U.S. stock market futures rallied from steep initial losses late Sunday, suggesting a pause to the selloff when trading begins Monday, following the worst week on Wall Street since 2008.
Dow Jones Industrial Average futures
initially fell more than 300 points, but reversed course and were last up more than 200 points. S&P 500 futures
and Nasdaq Composite futures
initially fell more than 1.5%, but were last up about 1%.
The rise appears have been tied to hopes that the world’s central banks, including the Federal Reserve, will soon take action to prevent deeper economic pain.
Goldman Sachs Group Inc.
economists wrote Sunday that they expect the Fed to cut interest rates by 50 basis points soon, perhaps even before their next scheduled meeting March 16-17. That move would be followed by another 50-basis-point cut in the second quarter, they said, and would be part of a coordinated effort by the world’s central banks to cut interest rates.
In a blog post Sunday, Bill Nelson, chief economist at the Bank Policy Institute and a former Fed official, said he expects the same. “The cut will be substantial, at least 50 and possibly 75 basis points,” he wrote, and “will include forward guidance designed to build confidence.” Nelson expects the cut to be announced Wednesday morning.
Fed Chairman Jerome Powell said Friday that the central bank is “closely monitoring” the outbreak. “We will use our tools and act as appropriate to support the economy,” he said.
On Monday, Bank of Japan Gov. Haruhiko Kuroda said in a statement that the central bank “will strive to provide ample liquidity and ensure stability in financial markets through appropriate market operations and asset purchases.”
Stocks fell for a seventh straight day Friday. The Dow Jones Industrial Average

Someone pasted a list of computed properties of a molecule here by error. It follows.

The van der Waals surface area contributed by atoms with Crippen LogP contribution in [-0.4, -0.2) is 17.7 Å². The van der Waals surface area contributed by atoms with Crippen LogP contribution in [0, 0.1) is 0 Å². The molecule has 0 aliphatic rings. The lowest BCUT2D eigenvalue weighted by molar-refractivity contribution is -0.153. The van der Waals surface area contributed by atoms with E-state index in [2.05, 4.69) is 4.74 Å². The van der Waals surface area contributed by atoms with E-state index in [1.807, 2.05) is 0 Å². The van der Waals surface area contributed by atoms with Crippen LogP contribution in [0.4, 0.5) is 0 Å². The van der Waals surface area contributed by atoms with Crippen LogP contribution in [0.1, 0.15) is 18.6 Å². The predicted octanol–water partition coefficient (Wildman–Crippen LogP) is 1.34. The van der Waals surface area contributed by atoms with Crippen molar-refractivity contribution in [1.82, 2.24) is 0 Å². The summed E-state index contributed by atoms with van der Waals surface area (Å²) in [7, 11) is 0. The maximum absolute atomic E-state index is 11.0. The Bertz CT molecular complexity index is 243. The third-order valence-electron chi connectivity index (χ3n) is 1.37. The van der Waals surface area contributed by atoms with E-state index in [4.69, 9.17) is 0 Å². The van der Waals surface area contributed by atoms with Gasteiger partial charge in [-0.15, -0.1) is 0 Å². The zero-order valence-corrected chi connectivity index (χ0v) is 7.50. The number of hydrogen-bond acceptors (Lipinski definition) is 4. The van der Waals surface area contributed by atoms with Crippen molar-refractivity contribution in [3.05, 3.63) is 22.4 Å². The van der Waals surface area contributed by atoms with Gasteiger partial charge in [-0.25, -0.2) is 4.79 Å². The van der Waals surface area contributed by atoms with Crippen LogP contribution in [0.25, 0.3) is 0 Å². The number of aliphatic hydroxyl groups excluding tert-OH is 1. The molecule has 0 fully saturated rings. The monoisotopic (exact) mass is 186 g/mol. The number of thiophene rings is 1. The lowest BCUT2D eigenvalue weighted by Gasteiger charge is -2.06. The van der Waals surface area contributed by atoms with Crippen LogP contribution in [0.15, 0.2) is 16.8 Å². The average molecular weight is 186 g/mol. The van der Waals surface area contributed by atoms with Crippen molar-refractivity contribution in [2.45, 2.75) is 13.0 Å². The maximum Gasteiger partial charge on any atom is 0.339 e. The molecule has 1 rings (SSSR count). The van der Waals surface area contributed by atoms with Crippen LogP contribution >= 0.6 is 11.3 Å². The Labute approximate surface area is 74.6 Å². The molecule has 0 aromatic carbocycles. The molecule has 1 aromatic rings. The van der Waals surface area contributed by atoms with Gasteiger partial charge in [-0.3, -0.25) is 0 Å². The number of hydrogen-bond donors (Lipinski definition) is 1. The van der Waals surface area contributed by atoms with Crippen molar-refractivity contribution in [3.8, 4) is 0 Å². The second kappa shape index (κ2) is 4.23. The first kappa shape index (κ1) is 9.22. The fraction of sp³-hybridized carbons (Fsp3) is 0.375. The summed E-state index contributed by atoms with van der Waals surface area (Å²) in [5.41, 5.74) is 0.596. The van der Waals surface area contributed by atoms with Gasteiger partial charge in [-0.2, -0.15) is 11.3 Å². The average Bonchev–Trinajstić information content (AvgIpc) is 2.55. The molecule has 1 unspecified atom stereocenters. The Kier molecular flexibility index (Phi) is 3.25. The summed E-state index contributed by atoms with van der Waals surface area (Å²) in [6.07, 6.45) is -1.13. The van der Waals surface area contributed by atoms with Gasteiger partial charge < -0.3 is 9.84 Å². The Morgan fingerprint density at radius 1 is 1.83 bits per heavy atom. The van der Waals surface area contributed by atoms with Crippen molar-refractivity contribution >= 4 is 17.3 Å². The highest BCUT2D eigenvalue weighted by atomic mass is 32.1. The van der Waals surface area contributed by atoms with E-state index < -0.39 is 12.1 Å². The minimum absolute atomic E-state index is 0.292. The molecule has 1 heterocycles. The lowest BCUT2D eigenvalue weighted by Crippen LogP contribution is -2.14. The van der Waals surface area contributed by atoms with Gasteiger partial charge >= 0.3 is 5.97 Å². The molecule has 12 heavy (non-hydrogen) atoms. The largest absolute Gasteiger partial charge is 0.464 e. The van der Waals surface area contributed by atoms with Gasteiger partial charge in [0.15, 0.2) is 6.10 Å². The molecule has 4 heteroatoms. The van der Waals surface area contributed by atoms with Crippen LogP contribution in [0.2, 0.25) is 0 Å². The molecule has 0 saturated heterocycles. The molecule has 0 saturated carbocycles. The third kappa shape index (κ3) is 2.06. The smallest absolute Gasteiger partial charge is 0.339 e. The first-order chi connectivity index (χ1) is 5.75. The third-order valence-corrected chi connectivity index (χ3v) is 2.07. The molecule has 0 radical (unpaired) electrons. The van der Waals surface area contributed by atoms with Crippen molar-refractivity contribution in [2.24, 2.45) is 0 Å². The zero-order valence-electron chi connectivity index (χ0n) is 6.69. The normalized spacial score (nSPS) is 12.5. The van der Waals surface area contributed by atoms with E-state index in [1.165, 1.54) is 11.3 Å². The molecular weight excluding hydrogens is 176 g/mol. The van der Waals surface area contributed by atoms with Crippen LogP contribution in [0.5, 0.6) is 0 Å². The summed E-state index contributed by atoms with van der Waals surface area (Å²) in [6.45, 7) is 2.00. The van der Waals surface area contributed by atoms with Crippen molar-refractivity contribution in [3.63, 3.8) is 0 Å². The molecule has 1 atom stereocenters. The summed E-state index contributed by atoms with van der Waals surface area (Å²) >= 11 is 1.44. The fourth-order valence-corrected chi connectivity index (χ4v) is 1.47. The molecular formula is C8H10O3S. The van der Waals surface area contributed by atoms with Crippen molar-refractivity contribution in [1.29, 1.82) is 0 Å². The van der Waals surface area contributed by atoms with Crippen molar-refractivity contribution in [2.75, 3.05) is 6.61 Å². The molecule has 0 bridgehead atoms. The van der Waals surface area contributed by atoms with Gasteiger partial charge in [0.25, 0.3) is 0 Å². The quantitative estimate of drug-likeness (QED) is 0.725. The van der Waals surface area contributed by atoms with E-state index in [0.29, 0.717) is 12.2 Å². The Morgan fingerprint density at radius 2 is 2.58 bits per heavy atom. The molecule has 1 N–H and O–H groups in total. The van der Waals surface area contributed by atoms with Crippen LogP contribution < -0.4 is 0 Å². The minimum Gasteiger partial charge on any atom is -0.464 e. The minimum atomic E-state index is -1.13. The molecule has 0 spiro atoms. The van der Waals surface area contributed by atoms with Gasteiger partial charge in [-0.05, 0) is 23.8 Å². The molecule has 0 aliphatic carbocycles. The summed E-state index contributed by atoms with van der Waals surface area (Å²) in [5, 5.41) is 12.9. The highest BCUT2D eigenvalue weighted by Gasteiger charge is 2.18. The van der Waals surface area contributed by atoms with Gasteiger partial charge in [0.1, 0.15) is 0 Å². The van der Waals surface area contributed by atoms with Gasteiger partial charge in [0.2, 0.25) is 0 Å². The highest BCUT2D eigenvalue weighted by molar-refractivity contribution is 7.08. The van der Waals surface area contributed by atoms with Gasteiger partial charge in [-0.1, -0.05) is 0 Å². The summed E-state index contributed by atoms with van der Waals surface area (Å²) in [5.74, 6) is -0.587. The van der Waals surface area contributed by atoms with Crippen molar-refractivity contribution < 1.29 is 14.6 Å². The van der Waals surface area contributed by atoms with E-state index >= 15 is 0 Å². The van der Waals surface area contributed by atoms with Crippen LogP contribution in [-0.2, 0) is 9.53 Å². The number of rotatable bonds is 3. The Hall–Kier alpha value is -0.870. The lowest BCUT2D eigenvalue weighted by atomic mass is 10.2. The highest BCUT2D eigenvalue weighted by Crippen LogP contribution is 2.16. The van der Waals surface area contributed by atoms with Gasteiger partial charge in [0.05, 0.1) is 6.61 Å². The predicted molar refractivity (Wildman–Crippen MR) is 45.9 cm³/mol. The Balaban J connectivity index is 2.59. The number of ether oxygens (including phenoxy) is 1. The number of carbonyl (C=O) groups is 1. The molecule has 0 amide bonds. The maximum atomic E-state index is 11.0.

shed 357.28 points, or 1.4%, to settle at 25,409.36, while the S&P 500
dropped 24.54 points, or 0.8%, to end at 2,954.22. The Nasdaq Composite Index
gained less than a point to finish at 8,567.37.
All three indexes fell into correction territory, widely defined as a drop of at least 10%, but no more than 20%, from a recent peak, as fears of the spreading coronavirus outbreak rattled investors. The virus is starting to affect global trade and travel and lowering expectations about earnings and economic growth.
The World Health Organization’s director general, Dr. Tedros Adhanom Ghebreyesus, urged Sunday that global financial markets be calm. “We need to continue to be rational. Irrationality doesn’t help. We need to deal with the facts,” he said at an event in Riyadh, Saudi Arabia.
That may be easier said than done. “Any sense of rational thinking appears to have gone missing,” Stephen Innes, chief market strategist at AxiCorp, wrote in a note Sunday. “Near term, the markets will be driven by how far the fear of the coronavirus spreads, probably not how the data plays out. But since global growth has rested on consumer spending over the last year. If consumers are afraid (whether rational or not), the markets will collapse.”
In the U.S. on Sunday, Vice President Mike Pence and Health and Human Services Secretary Alex Azar urged calm as they sought to reassure the American public as more cases were reported across the country. Pence and Azar said thousands of COVID-19 test kits were being distributed to state and local officials, with more to come.
On Saturday, the nation’s first coronavirus death was reported in Washington state.
The global economic impacts of the outbreak are already being seen. On Saturday, official data showed China’s factory and nonfactory activity sank to record lows in February as China’s economy struggled to resume normal production following shutdowns due to the outbreak.
That raised fears of a global ripple effect.
“With the virus disrupting global supply chains and reducing growth forecasts across the board, a return to stagflation is a possibility,” said Nancy Davis, founder and chief investment officer of Quadratic Capital, in comments Sunday. “Stagflation is disastrous news for investors with rising consumer prices and sluggish economic growth. The supply chain disruptions from the coronavirus could cause both. Investors should not dismiss stagflation as some antiquated relic of the 1970’s.”